Sir John Hegarty


Sir John Hegarty, and partners John Bartle and Nigel Bogle, started Bartle Bogle Hegarty (BBH) in 1982. It became one of the most talked about and awarded advertising agencies ever, achieving success through creativity, but also by its integrity. For the past 20 years the agency has given 1% of UK profits to charity.

John was awarded a knighthood by the Queen in 2007 in recognition for his services to the advertising and creative industries. He now plays a central role in the global advertising scene and sits on the advisory board of the VCU Brandcenter in the US and is a board member of the Design Museum in the UK. In his personal capacity, John has supported many charitable organisations.

What prompted you to become a philanthropist?

Well, I don’t really think of myself as a philanthropist; it sounds a rather grandiose title and as if I have made a career move – ‘I was once a creative director and now I’m a philanthropist’, which is not the case. Early on in my career, I asked someone who very kindly supported me what I could do to repay them; they said ‘Just pass it on John’. This stuck in my brain and when I found myself in a situation that I had enough money to do something significant, I felt it was my responsibility to pass it on. I don’t think of it as philanthropy – I think of it as what I should be doing. It’s a necessity, not an act of generosity.

Do you remember the first significant donation you made?

I think it was to the Big Issue. I met John Bird, who is a wonderfully charismatic individual, and I loved what he was doing and his line about ‘it’s a hand up not a hand out’. There was positivity to what he was doing and it was exciting that people [the homeless] were getting involved in their own rehabilitation. I was an early supporter of the organisation and still support it.

What is the focus of your philanthropy?

It’s a bit unfocused – I should perhaps have a greater focus to it.  I am a Londoner and things that relate to London are things that I have engaged with, as in the case of the Big Issue. And then there’s the creative industry: I support the School of Communication Arts, which is very important, and obviously my work with the Design Museum. I give my time and expertise to the organisations I support – I don’t just write a cheque. 


I don't think of it as philanthropy - I think of it as what I should be doing. It's a necessity, not an act of generosity.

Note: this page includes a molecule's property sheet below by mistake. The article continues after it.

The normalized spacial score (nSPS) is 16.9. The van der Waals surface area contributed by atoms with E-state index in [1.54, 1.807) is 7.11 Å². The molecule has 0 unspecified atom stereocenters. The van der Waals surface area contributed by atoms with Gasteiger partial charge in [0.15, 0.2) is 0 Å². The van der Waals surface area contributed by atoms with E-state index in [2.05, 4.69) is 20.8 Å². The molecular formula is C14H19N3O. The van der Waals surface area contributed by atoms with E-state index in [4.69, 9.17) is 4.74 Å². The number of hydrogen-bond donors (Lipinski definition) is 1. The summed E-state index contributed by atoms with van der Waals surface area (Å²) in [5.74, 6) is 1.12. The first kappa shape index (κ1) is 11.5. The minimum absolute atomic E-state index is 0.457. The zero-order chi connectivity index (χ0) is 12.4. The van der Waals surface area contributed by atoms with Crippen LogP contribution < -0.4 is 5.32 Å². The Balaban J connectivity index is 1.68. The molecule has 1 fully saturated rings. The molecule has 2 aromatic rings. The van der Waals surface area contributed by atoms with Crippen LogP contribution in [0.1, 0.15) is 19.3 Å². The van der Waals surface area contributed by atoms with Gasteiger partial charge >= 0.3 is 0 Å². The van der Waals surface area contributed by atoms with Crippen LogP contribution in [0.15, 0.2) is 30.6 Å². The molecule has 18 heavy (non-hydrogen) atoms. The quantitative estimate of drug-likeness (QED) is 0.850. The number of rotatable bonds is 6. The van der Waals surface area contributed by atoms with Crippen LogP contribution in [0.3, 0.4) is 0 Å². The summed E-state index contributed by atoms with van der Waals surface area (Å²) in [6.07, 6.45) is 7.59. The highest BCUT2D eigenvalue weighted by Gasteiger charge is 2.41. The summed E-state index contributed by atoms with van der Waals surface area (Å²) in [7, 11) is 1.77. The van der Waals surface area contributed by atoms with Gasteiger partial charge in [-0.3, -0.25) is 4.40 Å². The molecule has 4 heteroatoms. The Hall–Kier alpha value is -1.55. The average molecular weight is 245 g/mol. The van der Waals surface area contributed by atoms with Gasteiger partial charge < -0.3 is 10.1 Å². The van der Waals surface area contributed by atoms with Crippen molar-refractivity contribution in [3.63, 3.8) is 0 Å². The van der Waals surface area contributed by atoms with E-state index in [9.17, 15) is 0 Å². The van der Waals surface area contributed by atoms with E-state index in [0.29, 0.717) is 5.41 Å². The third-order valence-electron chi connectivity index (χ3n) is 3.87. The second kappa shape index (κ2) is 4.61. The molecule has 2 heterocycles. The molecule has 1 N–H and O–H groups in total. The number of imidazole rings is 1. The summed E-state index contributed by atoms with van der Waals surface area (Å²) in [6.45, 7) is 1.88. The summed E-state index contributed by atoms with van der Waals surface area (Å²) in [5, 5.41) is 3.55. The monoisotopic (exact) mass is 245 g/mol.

How did you get involved in the Design Museum?

A long time ago – about 1997 – Terence Conran asked me to become a trustee. I have always been passionate about design and creativity for obvious reasons. I stepped down as a trustee when I moved to the States and Terence invited me to rejoin when I came back in 2001, which I did.

Design as a subject is a bit sidelined by other great museums, and getting people to take it more seriously is very important as it touches our everyday lives. It’s not just about making things look nice, but about making them function better, how they are made – it touches so many aspects of our economy, right down to manufacturing.

When you are involved in anything like the Design Museum, you can’t stand still. We have a plan for the Museum to move from Shad Thames to Kensington. We’ve always had a desire to get the population at large engaged with design, so we had to be in even bigger and better premises and the Commonwealth building that had been lying empty became available. We had to raise £80m for the new location. We got a huge chunk of money from the Terence Conran Foundation and when we [BBH] made our final sale to Publicis I thought I must do something with the money to support something cultural, so I made a donation too. I have also helped raise funds for the Museum as a member of its Development Committee. We’re building something that will be there in perpetuity, that people from all over the world can come to and be influenced by British creativity – so legacy is very important. 

How important is philanthropy in supporting design, arts and culture?

I feel very privileged to be able to support this field – that I’ve been able to earn the money I’ve earned and that I can look to hand it on to organisations that are trying to develop our cultural life and creative awareness. Cultural institutions play such an important part of our lives, not just in functional terms, but in a spiritual way as well. I find going to a museum a spiritual as well as an educational experience. I feel good when I have come out of it, I find the atmosphere uplifting.

In our industry [the creative industry] there is also self interest – the more we promote London as a creative capital, the more it benefits our industry, so you could argue it [philanthropy in this field] on purely commercial terms.

Are your family involved in your philanthropy?

No, it’s just me. I have two children who are making their own way in the world, but hopefully they will learn from what I have done, and when they have money they will do the same. It’s important they are aware of it [the donations I make] and that I pass on that sense of responsibility. You have to share your success with the rest of society as much as you can. We as a society have huge debates now about wealth, how much people have got, the disparity of wealth – and I think more has to be done by people with money.